Mike Hodges Interview and Locations on The One Show, BBC One

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Without much notice, the BBC magazine programme, The One Show, this week broadcast a small piece in which Dave King (of The Hairy Bikers) returned to Newcastle to interview Get Carter director Mike Hodges.

The piece centred around the changing face of Newcastle in the 45 years since the film was released, and used various locations that were used in the film to highlight this. A short but enjoyable watch, and I’ve uploaded it to YouTube for your viewing pleasure.

‘Get Carter’ Reviews Coming In…

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I was lucky enough to visit the Belgrade Theatre in Coventry last week to watch the latest take on Jack’s Return Home adapted for the stage by Northern Stage. It was an interesting experience and one that on the whole I enjoyed. The play is based much more on the original novel, despite retaining the ‘Get Carter’ name. Without giving too much away, there are a number of plot twists that have been added in by the writer, presumably to give it the extra edge and twists to make it an interesting, original take on the story.

The production has been having strong reviews across the web, some praising its new take on the story and the strong cast performance – alongside a fantastic set. For me, the play is possibly slightly long and it loses it’s way slightly in the second half, before the climax. That said, it’s a great production for any of the big fans of Get Carter and well worth an evening out.


More added (22/04/16)

45th Anniversary of Get Carter

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This week represents the 45th anniversary of the release of Get Carter to cinemas, reports the Newcastle Chronicle.

Interestingly, the movie opened in the USA a full week before it did in the UK – but only in the New York area.

The full dates were:

USA – 3rd March 1971 (New York), 18th March 1971 (National)
UK – 10th March 1971

Get Carter historian, Chris Phipps, fills us in…

Caine shares the screen with the city of Newcastle. Ted Lewis’s original novel was set in his native Humberside. Get Carter director Mike Hodges had instead chosen Newcastle as the gritty, corrupt and changing backdrop that had shaped Jack Carter. Hodges background in documentary and current affairs brought an authenticity to the story which gives it an edge 45 years on. Roy Budd’s economic eerie score completed the effect. Caine’s co-stars featured a fledgling Alun Armstrong and an uncredited Jimmy Nail. Get Carter immortalised the span of the High Level Bridge and the brutal concrete heights of the Gateshead Trinity carpark. 1971 was a watershed year for crime on the big screen. It gave us the amoral cops of Dirty Harry and The French Connection and put Jack Carter in good company. Happy 45th birthday Jack.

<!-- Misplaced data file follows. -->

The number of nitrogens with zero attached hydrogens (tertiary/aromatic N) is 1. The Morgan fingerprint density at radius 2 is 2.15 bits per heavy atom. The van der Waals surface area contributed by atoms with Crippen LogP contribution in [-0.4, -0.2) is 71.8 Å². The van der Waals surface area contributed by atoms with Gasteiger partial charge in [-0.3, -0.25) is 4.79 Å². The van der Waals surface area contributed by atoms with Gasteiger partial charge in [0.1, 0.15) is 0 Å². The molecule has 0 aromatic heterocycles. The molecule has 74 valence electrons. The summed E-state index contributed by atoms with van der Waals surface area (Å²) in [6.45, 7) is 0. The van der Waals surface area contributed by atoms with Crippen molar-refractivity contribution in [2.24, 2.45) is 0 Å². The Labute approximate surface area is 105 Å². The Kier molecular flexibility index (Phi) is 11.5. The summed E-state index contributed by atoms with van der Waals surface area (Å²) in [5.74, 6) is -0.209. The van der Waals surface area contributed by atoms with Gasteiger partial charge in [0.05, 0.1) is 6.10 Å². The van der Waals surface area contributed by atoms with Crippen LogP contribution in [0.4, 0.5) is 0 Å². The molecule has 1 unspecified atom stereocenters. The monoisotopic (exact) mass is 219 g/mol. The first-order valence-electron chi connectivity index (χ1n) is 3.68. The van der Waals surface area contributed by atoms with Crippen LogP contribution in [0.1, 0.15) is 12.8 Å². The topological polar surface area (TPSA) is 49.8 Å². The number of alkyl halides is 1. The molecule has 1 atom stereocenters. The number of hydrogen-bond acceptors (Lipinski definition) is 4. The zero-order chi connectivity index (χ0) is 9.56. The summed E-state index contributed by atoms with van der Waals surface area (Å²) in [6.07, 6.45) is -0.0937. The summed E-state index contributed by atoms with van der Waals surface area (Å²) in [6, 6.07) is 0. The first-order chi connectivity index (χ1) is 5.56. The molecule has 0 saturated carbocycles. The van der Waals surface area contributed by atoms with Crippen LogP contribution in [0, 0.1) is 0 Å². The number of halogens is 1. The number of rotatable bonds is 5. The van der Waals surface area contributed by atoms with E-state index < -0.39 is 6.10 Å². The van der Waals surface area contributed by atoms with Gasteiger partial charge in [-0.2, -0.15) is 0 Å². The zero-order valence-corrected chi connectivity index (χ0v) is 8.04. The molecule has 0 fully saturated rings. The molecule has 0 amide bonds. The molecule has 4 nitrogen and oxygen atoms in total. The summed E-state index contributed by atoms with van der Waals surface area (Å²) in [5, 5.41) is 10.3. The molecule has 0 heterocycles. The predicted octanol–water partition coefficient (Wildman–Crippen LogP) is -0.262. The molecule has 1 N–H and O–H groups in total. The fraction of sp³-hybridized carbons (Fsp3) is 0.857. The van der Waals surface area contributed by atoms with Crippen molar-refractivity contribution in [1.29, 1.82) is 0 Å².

Welcome to getcarter.xyz!

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After many hours spent toiling over a keyboard, I am extremely proud to announce the launch of what I hope will become the ultimate online reference for one of the greatest British films ever made – Get Carter. There have been numerous attempts over the past 10 or so years at other websites to celebrate the film, but sadly they have either fell by the wayside or no longer exist. It’s about time that that was rectified, so here we have getcarter.xyz.

My passion with the film started around 10 years ago when I was recommended to watch it. It was one of those films that immediately struck a chord with me – both from the story and the wonderful photography it presented. I was hooked.

The website will be a living document – adding new sections as and when and updating with links, articles and other interesting pieces and bits-and-bobs as I go. I hope you enjoy. If you have any particular memories of the film, or wish to ask a question, please use the contact form or sign the guestbook. Alternatively, you can find me on Twitter.

Get Carter theatre adaption now playing at Northern Stage

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A theatrical adaption of Get Carter is currently running at the Northern Stage theatre in Newcastle. Based upon the eponymous novel by Ted Lewis, the film has been adapted by Torben Betts and the theatre’s director Lorne Campbell.

Fans expecting a straight lift of the film may be in for a couple of surprises as the story does take a number of new paths from the film.

Most of us, of course, don’t know the book and as the Northern Stage team has gone with both Hodges’ choice of location and title, many Get Carter fans will be expecting to see the film on stage. If they are then they are in for a number of surprises – and pleasant ones at that – which mean we can’t always be sure familar characters will meet a certain fate.

That said, it would certainly be a must watch for any fan of Get Carter.

The production runs until March 5th 2016 with tickets available now.

A nationwide tour is scheduled for the following dates:

Oxford Galleries - Student Flats

Former Get Carter nightclub to become student flats

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The Northern Echo is reporting that the nightclub featured in Get Carter is to be knocked down and transformed into student flats. The nightclub has had many names in recent years, but to any fans of the film it will always be remembered as the place where Thorpey finally came face to face with Jack (despite that location actually being Newcastle Airport toilets!).

A recent visit to the site shows that the demolition is well underway, with the student flats set to open in late 2017.


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